A new study found that men who do not disclose their sexual preference could be in danger of catching an HIV infection.
The New Study
Health journal The Lancelet published a study produced by a University of Edinburgh research team. The team found that nondisclosed men who had sex with other men were severely underestimating the risk of catching HIV. The team noted that this group of men could exclusively acquire the sexually transmitted disease from each other.
The team shared that this group felt uncomfortable disclosing their sexuality because they were at risk of being ostracized by their community. Due to their fear of rejection, the men are unlikely to socialize at the same venues that openly gay counterparts attend. Another finding that the team found was that the closeted men would be less receptive to view HIV prevention advertisements and to seek medical care.
Looking For Patterns
The team focused on looking at HIV transmission patterns in the United Kingdom. They used a national database called the UK HIV Drug Resistance Database. It identified HIV positive people living in the country. The team looked carefully at 60,000 samples and found that the HIV genetic code rapidly changed. Scientists began to determine how the infections spread.
They found that 6 percent of undisclosed men who pretended to be heterosexual at the time they were diagnosed with the sexually transmitted disease had sex with other men. Researchers also discovered that there was no evidence that the nondisclosed men would spread the HIV infection to either female partners or openly gay men. The study also mentioned that the nondisclosed men probably had fewer sex partners.
The Study's Author Speaks Out
Dr. Manon Ragonnet, the study's lead author, corresponded with Tech Times. She noted that they were surprised to discover that the number of men who have sex with men (MSM) to self-reported heterosexual men then women was minimal. Ragonnet added that they would also advise health practitioners to start conversations with the nondisclosed men in hopes to prevent them from catching HIV.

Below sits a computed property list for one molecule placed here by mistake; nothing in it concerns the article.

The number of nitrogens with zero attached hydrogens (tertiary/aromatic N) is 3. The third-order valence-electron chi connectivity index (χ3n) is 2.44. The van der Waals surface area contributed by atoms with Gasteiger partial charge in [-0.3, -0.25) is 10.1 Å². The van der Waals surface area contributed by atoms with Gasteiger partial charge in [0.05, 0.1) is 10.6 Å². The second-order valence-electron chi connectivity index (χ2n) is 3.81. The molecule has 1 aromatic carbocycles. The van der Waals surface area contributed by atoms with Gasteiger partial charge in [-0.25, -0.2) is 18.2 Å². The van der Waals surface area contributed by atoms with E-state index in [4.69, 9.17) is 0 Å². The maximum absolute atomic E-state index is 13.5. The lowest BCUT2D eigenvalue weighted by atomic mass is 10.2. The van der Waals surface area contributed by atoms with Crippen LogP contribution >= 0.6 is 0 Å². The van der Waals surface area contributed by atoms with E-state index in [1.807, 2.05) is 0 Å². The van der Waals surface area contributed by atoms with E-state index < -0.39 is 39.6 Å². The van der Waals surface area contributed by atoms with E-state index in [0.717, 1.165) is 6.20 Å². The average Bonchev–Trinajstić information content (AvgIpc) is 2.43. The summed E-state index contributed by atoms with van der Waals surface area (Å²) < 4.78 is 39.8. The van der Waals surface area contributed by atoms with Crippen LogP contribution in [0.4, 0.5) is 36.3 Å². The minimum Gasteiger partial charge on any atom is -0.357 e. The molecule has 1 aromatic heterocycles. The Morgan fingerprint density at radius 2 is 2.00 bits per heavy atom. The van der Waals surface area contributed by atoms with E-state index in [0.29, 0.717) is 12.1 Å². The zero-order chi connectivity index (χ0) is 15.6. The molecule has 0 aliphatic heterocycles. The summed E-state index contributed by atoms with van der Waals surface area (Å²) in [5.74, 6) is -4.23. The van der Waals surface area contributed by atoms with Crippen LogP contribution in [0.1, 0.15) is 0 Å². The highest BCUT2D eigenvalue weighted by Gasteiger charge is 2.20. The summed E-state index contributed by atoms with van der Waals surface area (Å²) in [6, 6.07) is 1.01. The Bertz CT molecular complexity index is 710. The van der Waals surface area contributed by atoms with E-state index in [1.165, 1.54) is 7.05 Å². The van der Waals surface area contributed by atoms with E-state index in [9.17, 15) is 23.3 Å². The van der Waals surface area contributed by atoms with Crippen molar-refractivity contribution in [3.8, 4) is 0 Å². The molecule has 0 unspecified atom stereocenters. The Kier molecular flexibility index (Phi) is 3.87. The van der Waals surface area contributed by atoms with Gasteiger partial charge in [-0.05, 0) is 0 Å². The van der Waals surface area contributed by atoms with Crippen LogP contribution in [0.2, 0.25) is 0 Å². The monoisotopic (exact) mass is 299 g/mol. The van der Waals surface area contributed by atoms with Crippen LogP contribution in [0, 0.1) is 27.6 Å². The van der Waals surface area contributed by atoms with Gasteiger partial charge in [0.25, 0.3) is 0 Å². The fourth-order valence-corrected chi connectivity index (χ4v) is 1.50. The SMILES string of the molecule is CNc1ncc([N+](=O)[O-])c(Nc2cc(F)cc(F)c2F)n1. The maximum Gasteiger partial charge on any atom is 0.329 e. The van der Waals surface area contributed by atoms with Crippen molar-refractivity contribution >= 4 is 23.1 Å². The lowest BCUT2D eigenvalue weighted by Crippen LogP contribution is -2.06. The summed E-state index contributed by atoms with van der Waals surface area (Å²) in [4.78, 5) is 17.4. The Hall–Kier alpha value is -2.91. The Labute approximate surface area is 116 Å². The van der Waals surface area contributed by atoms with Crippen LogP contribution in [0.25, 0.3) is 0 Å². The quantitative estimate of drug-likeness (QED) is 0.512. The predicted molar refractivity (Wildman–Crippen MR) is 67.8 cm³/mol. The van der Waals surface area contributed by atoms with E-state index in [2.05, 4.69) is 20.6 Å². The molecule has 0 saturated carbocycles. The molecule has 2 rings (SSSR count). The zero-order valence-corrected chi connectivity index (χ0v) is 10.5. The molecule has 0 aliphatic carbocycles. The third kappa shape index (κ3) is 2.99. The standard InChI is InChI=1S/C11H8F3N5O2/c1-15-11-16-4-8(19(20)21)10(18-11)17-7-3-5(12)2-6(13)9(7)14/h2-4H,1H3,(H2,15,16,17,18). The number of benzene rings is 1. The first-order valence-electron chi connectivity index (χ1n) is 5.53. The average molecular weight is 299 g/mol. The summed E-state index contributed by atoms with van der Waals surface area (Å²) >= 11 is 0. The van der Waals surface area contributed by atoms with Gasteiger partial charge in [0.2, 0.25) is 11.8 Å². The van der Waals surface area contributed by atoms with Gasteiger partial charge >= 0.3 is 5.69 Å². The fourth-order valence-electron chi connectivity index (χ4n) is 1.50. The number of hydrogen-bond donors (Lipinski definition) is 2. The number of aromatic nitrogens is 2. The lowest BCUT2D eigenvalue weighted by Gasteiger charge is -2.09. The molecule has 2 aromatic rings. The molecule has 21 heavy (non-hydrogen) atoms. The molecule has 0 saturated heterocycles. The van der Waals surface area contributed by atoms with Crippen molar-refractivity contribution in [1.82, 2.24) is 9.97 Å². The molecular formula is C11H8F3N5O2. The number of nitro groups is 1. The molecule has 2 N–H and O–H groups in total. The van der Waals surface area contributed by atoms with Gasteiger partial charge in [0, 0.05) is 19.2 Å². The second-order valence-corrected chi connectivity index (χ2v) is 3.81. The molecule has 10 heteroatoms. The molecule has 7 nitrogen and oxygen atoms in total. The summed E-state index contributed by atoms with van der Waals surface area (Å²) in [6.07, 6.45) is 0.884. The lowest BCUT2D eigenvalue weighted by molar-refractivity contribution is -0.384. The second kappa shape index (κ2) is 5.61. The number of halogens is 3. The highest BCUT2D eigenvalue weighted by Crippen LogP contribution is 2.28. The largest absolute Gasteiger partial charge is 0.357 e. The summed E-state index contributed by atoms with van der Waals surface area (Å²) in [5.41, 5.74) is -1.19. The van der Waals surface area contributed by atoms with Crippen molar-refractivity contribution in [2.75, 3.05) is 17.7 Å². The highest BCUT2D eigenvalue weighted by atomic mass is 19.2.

"They need to make their patients feel safe to discuss their sexual behaviors and develop trusting relationships with them," wrote Ragonnet.
HIV In The News
Bill Gates had to tell President Donald Trump on multiple occasions the most significant difference between HIV and HPV. The Microsoft co-founder revealed at a Bill and Melinda Gates Foundation meeting that he met President Trump twice in December 2016 and March 2017. At both of their encounters, Gates claimed that President Trump wanted clarification on the difference between HIV and HPV. He also mentioned that the President asked him about vaccines and wanted his opinion on starting a commission to investigate the adverse effects of vaccines.
Daryll Rowe, 27, was found guilty of deliberately trying to infect his partners with HIV. Rowe reportedly damaged the condoms he used and had sex with his partners. He would tease them that he affected them with the sexually transmitted disease. Half of his partners contracted HIV. Rowe was the first man in England to be charged with the crime.
Tech Times contacted one of the study's authors, Professor Andrew Leigh Brown, for a comment on this story.